Nimbus researchers think that part of the reason is that most tools fail to incorporate the thermodynamics of the resident water molecules in the protein's binding site. "The need for improved water models is a widely acknowledged yet seldom-addressed limitation of current methods," says Christopher Snow, a postdoctoral researcher at Caltech who is not involved with the company. It's difficult to model the energy of water molecules.The company's work over the past year has been to use its software to sift through a list of 1,200 potential drug targets to a final 20 that show that most promise. Work will focus on targets involved in inflammation, oncology, metabolic disease, and antibiotics, according to the report. You can read the full article here.
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July 19th, 2011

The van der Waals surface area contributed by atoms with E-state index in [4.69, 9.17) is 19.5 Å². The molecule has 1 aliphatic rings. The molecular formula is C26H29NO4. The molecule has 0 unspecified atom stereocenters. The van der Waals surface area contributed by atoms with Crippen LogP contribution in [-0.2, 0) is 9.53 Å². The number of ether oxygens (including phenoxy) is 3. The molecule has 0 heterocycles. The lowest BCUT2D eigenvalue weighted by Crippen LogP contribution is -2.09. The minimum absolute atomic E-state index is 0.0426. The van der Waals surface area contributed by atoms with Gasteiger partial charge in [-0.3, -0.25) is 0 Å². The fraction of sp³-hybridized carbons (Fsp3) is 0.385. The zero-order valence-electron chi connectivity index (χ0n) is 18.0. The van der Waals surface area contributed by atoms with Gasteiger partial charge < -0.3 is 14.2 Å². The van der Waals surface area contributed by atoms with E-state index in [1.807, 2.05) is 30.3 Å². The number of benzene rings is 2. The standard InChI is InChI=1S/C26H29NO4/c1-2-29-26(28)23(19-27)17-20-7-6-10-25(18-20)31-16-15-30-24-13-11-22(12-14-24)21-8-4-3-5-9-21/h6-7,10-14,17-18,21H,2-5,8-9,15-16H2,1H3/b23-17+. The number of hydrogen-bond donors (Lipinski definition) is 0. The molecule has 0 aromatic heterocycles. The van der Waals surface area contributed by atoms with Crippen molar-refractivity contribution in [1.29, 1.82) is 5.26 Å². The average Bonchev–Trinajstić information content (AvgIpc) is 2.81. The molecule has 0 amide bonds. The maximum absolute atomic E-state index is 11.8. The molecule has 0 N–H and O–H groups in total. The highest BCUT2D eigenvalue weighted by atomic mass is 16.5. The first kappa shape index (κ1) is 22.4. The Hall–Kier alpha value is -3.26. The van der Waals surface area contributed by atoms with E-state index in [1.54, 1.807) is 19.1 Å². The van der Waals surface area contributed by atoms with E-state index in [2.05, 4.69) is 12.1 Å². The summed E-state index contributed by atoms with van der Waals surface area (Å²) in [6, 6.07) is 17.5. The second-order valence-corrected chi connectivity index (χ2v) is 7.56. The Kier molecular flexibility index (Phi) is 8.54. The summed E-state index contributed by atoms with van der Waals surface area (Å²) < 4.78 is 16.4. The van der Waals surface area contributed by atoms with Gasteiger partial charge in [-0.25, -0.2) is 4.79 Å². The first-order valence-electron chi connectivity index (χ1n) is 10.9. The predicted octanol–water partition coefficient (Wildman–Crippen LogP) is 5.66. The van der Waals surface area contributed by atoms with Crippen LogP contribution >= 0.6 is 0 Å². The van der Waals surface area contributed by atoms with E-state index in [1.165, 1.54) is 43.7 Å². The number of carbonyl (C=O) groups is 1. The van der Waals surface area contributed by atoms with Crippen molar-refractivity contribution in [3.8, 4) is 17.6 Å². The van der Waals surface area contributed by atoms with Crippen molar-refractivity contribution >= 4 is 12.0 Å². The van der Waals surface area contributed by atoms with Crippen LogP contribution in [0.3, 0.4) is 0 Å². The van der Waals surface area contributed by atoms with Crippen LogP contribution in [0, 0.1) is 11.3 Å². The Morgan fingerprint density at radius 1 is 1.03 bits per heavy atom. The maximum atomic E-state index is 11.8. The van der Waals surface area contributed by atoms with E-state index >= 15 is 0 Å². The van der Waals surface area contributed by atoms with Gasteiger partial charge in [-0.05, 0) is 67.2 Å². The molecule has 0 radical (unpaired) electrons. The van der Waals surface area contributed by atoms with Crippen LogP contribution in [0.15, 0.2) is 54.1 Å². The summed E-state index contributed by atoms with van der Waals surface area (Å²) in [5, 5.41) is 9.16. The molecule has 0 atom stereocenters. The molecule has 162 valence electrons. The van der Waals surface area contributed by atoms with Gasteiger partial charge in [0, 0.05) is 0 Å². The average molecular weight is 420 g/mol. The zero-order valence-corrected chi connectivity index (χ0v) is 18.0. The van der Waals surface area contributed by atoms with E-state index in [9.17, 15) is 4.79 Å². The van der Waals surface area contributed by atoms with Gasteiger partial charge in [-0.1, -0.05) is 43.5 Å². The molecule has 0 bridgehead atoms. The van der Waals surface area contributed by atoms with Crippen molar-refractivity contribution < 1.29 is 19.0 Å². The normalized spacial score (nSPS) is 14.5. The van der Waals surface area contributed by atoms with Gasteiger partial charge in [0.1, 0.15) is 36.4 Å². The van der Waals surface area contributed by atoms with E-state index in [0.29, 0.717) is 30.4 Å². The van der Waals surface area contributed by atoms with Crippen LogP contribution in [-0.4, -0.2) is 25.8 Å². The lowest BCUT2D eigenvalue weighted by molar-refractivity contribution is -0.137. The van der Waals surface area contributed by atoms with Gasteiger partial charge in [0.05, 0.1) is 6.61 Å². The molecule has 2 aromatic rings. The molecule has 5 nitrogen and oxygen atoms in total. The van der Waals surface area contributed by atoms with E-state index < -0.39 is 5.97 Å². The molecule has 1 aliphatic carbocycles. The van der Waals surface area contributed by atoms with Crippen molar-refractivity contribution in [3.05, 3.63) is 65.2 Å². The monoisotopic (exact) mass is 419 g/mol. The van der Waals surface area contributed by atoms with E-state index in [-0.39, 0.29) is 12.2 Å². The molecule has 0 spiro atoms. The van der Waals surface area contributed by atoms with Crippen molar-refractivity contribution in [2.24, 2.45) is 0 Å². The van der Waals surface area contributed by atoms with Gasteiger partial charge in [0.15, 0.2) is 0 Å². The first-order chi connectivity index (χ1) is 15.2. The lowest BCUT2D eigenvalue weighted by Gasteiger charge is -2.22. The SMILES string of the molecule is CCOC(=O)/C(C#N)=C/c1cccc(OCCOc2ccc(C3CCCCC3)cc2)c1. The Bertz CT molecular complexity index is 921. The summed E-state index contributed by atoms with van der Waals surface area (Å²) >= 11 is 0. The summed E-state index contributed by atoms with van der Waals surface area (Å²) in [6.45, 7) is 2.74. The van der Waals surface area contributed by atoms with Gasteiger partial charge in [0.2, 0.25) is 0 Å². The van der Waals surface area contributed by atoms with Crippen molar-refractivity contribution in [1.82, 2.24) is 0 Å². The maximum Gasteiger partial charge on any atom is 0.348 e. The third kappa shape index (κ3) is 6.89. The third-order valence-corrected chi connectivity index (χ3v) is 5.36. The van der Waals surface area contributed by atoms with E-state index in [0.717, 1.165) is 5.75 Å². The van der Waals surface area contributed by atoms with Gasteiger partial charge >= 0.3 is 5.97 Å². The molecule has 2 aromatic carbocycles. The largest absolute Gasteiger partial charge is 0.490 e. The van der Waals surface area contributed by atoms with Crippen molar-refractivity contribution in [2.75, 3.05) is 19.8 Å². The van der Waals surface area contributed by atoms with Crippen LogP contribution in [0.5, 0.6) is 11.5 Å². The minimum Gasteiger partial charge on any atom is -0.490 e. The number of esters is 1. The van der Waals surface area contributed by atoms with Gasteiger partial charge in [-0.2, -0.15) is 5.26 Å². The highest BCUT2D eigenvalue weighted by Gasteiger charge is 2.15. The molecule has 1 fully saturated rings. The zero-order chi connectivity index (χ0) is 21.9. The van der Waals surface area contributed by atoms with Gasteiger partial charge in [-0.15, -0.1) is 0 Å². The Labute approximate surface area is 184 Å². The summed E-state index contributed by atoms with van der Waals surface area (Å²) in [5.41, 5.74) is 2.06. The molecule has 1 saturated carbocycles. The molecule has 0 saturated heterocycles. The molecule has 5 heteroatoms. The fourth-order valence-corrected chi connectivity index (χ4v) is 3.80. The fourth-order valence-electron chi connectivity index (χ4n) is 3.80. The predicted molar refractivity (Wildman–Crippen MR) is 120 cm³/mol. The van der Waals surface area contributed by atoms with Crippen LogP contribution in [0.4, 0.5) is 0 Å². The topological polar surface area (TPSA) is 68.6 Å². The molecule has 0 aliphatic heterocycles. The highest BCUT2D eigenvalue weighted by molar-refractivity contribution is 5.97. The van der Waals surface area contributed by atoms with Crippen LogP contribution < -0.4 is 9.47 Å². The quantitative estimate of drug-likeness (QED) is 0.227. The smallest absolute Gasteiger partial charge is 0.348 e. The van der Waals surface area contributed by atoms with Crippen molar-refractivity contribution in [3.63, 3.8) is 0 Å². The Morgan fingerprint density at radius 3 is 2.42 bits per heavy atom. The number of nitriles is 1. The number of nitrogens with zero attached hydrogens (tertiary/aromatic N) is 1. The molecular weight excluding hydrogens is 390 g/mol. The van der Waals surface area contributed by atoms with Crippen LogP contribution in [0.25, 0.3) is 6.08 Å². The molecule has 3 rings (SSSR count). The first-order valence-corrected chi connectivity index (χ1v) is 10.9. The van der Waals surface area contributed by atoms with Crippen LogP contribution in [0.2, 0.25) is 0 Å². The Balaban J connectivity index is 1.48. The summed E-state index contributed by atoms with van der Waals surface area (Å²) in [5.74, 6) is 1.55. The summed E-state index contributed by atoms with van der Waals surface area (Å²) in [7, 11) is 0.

Will computational modeling revolutionize drug discovery? Apparently Bill Gates, who has invested in a startup focusing on computational chemistry, thinks so. Computational modeling has crept slowly into the world of pharmaceuticals over the last two decades, but while it's currently used by many companies, it generally remains a small component of drug discovery. Cambridge, MA-based startup Nimbus Discovery hopes to move it to center stage, according to a report this morning in MIT's Technology Review. Nimbus Discovery is the result of a partnership between Schrödinger, the maker of computational drug discovery software that is already widely used in the pharmaceutical industry, and venture capital firm Atlas Venture. One of the stumbling blocks in current computational work has to do with the modeling of how water molecules in various proteins react. Targeting this current weakness, the startup is taking the following approach: